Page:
I continued to push through my unexciting courses and began working in the lab where I started to enjoy science. Hands-on research made the conceptual knowledge of textbooks tangible and easier to understand. In the lab, I could solve problems incrementally, though many small jumps in understanding.

I loved science even more upon designing a prototype system in my Anatomy class to help patients such as my friend improve their quality of life. After completing the project and presenting it to the class, I felt for the first time that my science could truly help people. This gave me the courage to continue with my coursework.

Hopefully in the future I can complete my goal of finding a cure for patients like my friend. I feel great studying science because I am applying my studies to help people. While I have not yet made a direct impact on patient health, I can appreciate that I’m reaching my goal step by step. With science, my life is meaningful.

Connect with me on Twitter @Laplata1021

Getting Comfortable

By Michael Meleties

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When I was first applying to graduate school, I initially wanted to remain at the institution where I completed my undergraduate degree. It was a good school, close to home, and I was comfortable there. When my professor suggested that it would be difficult to do that, I was stunned. It just didn’t make sense to me. After my professor explained that the conventional thought in the engineering field is that students shouldn’t do their graduate work at the same place they do their undergraduate degree in order to “learn a different way of thinking”, I relented in my pursuit to stay where I was comfortable.

Fast forward a couple of months and I was starting my graduate studies at NYU. I was excited as I was joining a growing department that looked poised to become a powerhouse in engineering and I was able to stay in New York. Of course, along with my excitement came an air of nervousness, natural when starting somewhere new. Eventually, with time I became more comfortable and everything was going smoothly.

At the end of my second year at NYU, I was given the opportunity to do research at the Air Force Research Laboratory (AFRL) in Dayton, Ohio for one month. I knew this opportunity was too good to pass up and that I would have to be well-prepared to make the most of my time there. I spent the weeks leading up to the summer testing different conditions and trying to find the ideal parameters for my experiments, eventually arriving to what I thought were ideal conditions. I had all the work I would completed at the AFRL planned out, and assumed everything would go according to plan (spoiler alert: never assume this in science).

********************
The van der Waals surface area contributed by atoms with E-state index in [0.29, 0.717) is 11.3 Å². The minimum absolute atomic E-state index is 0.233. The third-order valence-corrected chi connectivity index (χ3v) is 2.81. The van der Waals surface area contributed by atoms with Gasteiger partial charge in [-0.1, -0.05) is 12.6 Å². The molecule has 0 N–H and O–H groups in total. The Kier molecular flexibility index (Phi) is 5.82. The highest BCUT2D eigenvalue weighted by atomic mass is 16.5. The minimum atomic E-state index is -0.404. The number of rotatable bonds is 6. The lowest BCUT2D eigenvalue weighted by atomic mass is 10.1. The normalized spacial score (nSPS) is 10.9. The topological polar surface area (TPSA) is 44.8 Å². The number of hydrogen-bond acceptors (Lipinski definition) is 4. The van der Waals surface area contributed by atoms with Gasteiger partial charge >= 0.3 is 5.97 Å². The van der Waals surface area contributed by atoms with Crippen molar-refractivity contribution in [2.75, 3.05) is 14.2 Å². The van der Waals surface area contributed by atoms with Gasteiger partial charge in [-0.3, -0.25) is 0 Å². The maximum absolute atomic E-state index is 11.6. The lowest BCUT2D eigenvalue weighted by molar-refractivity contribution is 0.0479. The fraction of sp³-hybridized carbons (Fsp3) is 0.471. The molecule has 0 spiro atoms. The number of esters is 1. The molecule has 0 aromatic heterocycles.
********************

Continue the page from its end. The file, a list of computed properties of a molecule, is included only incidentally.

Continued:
I arrived in Ohio, and on the second day there I found out that some of the materials I needed for my protein purification weren’t available. I knew there were multiple methods of protein purification, but I had grown accustomed to the protocol I perform in my lab at NYU, and because of the limited time I had, I wanted to stick to what I was used to. After a period of anxiety and not knowing what to do, I contacted my lab mates back in New York on how I should proceed. The general consensus of the advice I received was to just get on with it. I was able to rework the protocol based on the available materials and instrumentation and still got the same results.

I consider my experience at NYU to have given me my first way of thinking, as it was my first exposure to research. It wasn’t until my third week in Dayton that I finally understood what my undergraduate professor meant when they said I needed to learn different ways of thinking. It seems like the perfect example that one of my purposes in spending time at the AFRL was to get trained in differential dynamic microscopy. I already had knowledge of multiparticle tracking, from my work at NYU. These methods are both microrheological techniques where tracer particles are introduced into a solution with the aim of getting information on the mechanical properties of the solution. While both methods have the same raw data (videos/image stacks of tracer particle movement in the sample) and the same results should be obtained, the methods of analysis to arrive at the results are what’s different. Each method has advantages and disadvantages relative to others (including ones I’m not as familiar with), so it is important to consider which would be more suitable for the experiment at hand.

(Left to Right) Dr. Zach Reinert, Me, Dr. Rhett Martineau, Dr. Maneesh Gupta

 

The experience I obtained in Dayton was beneficial for me in two ways. On a small scale, I was trained in the implementation of differential dynamic microscopy, a technique that I will be using throughout my studies. On a larger scale, the words of my undergraduate professor were validated and I see the value in experiencing new things and seeing how things are done in different labs. My advice to the reader would be to not be afraid to seek out opportunities that push you out of your comfort zone; eventually you’ll find that it’s the best way to make your comfort zone bigger!

 

They told me I haven’t been to Dayton unless I go to the Air Force Museum, so here I am!